Gmail rolled out new “block” functionality to all Gmail webmail users yesterday, giving consumers yet another option to rid their inboxes of email they don’t want. On the surface, that might not sound like a great thing for marketers, but it’s not as bad as it sounds. In this post, we’ll cover the pros and cons of Gmail’s latest update.
The email landscape is constantly changing. Between the introduction of new anti-spam laws, more email apps, and new iPhones, email marketing has never presented more challenges—or opportunities. As an email marketer focused on success, it’s crucial to stay on top of every new development. In our 2015 State of Email Report, we analyze the biggest email developments and provide tons of actionable tips to keep you on top of your game.
In the ninth episode of The Email Design Podcast, your intrepid hosts talk about how responsive emails and testing affect clicks, Microsoft’s surprisingly good new email client, and the first Community Contest.
We’ve been tracking email opens for more than 4 years. And it’s incredible to see how behaviors have changed over time. Mobile email was barely a blip on our radars in 2011, and made up just 8% of email opens. Fast forward to 2014, and nearly half of emails are opened on smartphones and tablets—a 500% increase in four years.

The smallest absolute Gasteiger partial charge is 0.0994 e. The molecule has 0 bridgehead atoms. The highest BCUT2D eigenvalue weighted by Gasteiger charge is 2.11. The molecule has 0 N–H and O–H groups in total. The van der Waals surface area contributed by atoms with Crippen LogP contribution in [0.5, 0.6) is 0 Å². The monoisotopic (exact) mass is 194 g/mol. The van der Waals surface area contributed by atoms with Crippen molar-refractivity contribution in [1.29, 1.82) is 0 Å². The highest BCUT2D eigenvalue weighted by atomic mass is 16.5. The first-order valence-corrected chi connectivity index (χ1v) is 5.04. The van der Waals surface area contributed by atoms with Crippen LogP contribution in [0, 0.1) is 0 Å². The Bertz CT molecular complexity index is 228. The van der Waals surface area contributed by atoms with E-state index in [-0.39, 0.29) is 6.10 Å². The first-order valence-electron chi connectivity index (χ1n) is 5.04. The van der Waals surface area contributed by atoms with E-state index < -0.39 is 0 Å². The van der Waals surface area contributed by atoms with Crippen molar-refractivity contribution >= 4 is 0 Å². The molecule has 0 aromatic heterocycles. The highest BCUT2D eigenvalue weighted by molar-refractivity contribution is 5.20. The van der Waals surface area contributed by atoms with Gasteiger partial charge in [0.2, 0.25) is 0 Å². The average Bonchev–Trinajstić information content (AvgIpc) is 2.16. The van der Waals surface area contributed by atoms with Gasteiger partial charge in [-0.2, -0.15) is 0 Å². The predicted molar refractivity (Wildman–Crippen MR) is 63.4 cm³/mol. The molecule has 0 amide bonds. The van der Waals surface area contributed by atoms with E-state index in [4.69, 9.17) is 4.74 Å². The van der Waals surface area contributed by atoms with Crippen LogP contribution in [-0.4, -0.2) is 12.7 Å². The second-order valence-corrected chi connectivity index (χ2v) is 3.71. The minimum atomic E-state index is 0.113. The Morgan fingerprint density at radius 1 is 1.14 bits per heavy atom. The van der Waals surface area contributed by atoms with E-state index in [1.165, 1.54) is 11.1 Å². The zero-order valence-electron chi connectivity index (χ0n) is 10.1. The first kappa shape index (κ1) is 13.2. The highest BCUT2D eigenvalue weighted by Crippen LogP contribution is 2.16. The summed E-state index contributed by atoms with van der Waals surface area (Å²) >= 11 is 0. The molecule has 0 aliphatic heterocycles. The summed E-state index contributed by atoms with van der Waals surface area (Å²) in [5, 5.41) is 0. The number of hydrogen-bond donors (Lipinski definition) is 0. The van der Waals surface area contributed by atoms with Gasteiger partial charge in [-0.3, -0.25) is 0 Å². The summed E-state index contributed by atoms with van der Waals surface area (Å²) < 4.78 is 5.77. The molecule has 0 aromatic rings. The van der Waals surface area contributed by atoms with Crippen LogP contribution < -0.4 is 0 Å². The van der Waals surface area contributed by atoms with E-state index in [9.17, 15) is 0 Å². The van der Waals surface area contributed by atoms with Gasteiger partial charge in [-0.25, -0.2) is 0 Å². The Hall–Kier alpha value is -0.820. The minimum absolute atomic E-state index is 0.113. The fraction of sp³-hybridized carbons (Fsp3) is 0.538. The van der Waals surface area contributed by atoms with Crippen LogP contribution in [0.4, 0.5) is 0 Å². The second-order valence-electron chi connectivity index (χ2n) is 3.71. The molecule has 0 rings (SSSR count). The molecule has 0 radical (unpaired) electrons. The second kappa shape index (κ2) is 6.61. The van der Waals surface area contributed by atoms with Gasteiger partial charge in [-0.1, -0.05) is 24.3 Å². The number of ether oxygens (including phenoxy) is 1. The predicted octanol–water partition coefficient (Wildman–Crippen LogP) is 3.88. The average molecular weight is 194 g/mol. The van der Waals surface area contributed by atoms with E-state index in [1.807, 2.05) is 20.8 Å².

Over the past year, Gmail has undergone some major changes—including quick actions, image caching, the auto-unsubscribe, and more—all of which have put the email world in a tizzy. Earlier this week, Google released yet another change (and perhaps the biggest one yet). They launched an entirely new email app, Inbox by Gmail. In this post, we’ll take a look at Inbox’s functionalities, as well as this new email app’s effect on the email marketing world.
Over the past year, Gmail has been through a whirlwind of changes. As if all of its rendering and CSS quirks didn’t make Gmail a pain for email designers already, these recent updates have kept the email marketing world on its toes. Should designers and marketers be concerned about these updates to Gmail? What, if anything, should we do in response? Our eBook gives you the information you need to be a Gmail expert, along with recommendations and tips for reacting to the changes.
In December, Google announced that images in emails will now show automatically. We’ve kept a close eye on the increased open counts in Gmail—automatic image downloads have given us a unique opportunity to examine the impact that image blocking has had on email marketing for years. What we’ve learned is fascinating, and unveils a critical metric unknown to email designers before now.
Mobile Gmail apps for both Android and iOS download images automatically and serve them via Google’s caching service. As users update to the new mobile Gmail apps, we’re seeing image caching affect mobile open rates, specifically opens made with the Gmail app on Android. As Gmail open rates rise, there has been a corresponding drop in Android opens. Since January, Android opens have dropped 34%—now representing 8% of opens.
February market share saw continued changes to mobile and webmail stats as Gmail continues to upset previous trends. Mobile opens decreased from 49% to 48%—a position that they haven’t seen since October.
Add More Users to Your Account, New Mobile Clients Available for Testing + Additional Product Updates
Behind the scenes, we’re constantly working to improve the Litmus experience through feature requests and product updates. Recently, we’ve racked up quite the list of enhancements to share with you!